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What are you worth?

What's an acceptable income, before taxes?


  • Total voters
    61

Less

SGF, Supreme Grumble Framer
This question is more about how we as framers' perceive our value compared to other professions. Be honest. If you had to survive on your frame shop alone, how much do you feel is an acceptable income for one shop? Give your answer in net profit. (before self-empoyment Taxes)

The question is applicable to anyone who is interested in this business, but it needs to be answered as if you are, or would like to be the owner.

http://taxguide.completetax.com/text/Q15_3100.asp?L=1

From website above:

Net Profit, Loss, and Self-Employment Tax

Once you have added up all your gross business income, and you've dug up all your deductible business expenses for the year, you can calculate your net business income by subtracting your expenses from your income. Hopefully, you still have some income left over after expenses are deducted! This amount is your net profit for tax purposes.

For sole proprietors, the net profit calculation is made on the bottom of the front page of your Schedule C or on Line 3 of your C-EZ. If you have more than one Schedule C, the results from each one are computed separately. The results from any and all Schedule Cs you have are totaled up and carried over to your individual income tax return (Form 1040, Line 12), where they will become part of your adjusted gross income (AGI). If you are filing jointly with your spouse, the net income from any Schedule Cs filed by your spouse is also included.

There are two more important issues to deal with in conjunction with computing your net profit for the year:

· Self-employment taxes - for sole proprietors, your net business income is the amount on which you must pay self-employment taxes. So, your net business profit or loss is also carried over to Line 2 of Schedule SE, which is used to compute your self-employment (SECA) tax. If your business is a partnership, LLC, or corporation, you must follow somewhat different rules.

· Net operating losses - owning a business is full of surprises, both good and bad. In some years you may find that your expenses exceed your gross business income, which means that you have a loss for the year. You may be able to deduct this loss against any other income you or your spouse may have, or carried over to other years in which you have more income, provided you meet certain requirements.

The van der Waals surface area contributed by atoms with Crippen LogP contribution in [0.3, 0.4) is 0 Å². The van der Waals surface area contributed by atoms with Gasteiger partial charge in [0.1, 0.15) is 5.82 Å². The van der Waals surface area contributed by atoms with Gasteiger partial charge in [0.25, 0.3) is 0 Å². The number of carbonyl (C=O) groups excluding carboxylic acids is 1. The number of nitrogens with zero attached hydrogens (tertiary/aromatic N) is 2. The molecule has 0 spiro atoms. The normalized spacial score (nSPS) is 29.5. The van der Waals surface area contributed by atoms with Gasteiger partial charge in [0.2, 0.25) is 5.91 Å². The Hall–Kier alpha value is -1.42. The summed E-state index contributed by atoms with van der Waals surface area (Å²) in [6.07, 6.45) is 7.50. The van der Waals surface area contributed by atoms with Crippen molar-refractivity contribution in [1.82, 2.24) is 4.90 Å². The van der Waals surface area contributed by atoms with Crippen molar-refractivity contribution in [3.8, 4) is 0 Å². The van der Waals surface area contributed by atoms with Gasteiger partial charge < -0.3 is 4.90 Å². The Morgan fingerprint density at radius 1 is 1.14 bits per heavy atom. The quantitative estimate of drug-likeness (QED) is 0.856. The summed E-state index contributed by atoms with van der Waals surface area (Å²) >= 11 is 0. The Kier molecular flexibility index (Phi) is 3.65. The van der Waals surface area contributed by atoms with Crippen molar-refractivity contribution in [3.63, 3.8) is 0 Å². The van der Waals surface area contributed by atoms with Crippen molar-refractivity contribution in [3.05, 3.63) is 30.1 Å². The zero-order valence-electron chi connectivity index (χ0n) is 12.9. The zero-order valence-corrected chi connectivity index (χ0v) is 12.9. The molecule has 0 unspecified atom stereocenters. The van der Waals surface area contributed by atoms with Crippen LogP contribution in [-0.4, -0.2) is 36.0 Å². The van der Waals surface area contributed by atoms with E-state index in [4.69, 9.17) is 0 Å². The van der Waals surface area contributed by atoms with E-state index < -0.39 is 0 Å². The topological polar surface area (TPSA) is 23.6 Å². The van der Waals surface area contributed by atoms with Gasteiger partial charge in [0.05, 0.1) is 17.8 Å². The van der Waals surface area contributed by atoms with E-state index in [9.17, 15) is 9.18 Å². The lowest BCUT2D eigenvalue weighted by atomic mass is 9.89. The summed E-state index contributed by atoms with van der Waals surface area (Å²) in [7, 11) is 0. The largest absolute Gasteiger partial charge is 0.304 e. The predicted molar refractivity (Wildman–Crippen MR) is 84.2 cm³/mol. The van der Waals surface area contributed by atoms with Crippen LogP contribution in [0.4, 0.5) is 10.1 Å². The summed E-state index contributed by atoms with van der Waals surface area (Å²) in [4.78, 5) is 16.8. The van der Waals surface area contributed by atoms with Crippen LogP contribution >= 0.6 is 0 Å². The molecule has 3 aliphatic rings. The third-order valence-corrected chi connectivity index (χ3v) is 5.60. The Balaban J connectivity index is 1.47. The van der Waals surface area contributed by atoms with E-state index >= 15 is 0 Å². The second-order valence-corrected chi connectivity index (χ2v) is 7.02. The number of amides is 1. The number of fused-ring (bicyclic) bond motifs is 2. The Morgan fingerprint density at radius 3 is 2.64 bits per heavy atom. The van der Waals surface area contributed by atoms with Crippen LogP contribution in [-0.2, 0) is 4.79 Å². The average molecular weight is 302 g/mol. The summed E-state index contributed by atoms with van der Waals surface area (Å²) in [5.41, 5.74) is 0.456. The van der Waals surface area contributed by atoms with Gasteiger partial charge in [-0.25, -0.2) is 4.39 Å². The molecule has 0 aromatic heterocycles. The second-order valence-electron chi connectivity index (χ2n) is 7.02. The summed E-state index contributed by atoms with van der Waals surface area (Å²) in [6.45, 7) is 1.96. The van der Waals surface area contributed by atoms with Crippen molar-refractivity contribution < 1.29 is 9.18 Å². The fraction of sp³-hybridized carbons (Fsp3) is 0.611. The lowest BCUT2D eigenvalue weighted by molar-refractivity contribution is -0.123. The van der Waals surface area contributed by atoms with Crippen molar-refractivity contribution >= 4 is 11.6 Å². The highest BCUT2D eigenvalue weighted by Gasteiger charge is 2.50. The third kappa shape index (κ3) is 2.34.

Less

SGF, Supreme Grumble Framer
A spouse with a second income.
A framer with a second job.
Someone who has a different job and works part-time in their home because they think they can't afford to jump in with both feet.
Someone who is thinking about the business, runs the numbers, and thinks that It should be easy to make a good living at framing.
 

Framing Goddess

SGF, Supreme Grumble Framer
Hey lessa,
Clarify this for me...
are you asking about the owner's salary or above and beyond that?
just wondering...
edie
 

Less

SGF, Supreme Grumble Framer
Good question. As usual, I did not think everything through. I own my business and usually work alone, so, that's how I look at the world.

The question is applicable to anyone who is interested in this business, but it needs to be answered as if you are, or would like to be the owner.

This may be enlightening to employees, to find out that most frame shop owners are not doing
much better than they, and may confirm what most of us know already, that we don’t value what we do, as much as we should, for the amount of work and sacrifice that it takes to run a business.

OWNER SALARY ONLY
 

evergreen

Grumbler
I voted giving gross profits... that's profits before taxes. Net is after.

Interesting results. I have just ended my first year as a framer. I don't know how most of the people I meet who are in framing make it! So much is "perceived value" by the customer and it amazes me how many customers stumble through my door and don't have a clue what goes into custom framing therefore would like to pay about 50 bucks to frame something. Previously I'd been in sales and marketing. And I made a ton more than I am now!!!
But the freedom of owning my own business, the tax write-offs, the trips I can take... at least that's what all my friends who aren't in framing think! I believe a lot of how we preceive our trade worth to be is based on the public. I wish there was more of an appreciation of what we do. I love it though and I wouldn't go back to the "corporate" world for anything. I thank God though that my husband works so we can afford the 'luxury' of my business!
 

jframe

<span style="color: red"><b><i>Charter Member</i><
"The question is applicable to anyone who is interested in this business, but it needs to be answered as if you are, or would like to be the owner."

Less when you started this poll your question was just too vague. You need to start another poll and ditch this one. I'm going to vote so I can see the answers but it's not going to mean anything. If you want to know what employees opinion then ask employees what they think the boss makes. Ask them what the store takes in per year etc. Then do a separate poll for owners, same questions. Then post the results of both.
 

Less

SGF, Supreme Grumble Framer
http://taxguide.completetax.com/text/Q15_3100.asp?L=1

From website above:

Net Profit, Loss, and Self-Employment Tax

Once you have added up all your gross business income, and you've dug up all your deductible business expenses for the year, you can calculate your net business income by subtracting your expenses from your income. Hopefully, you still have some income left over after expenses are deducted! This amount is your net profit for tax purposes.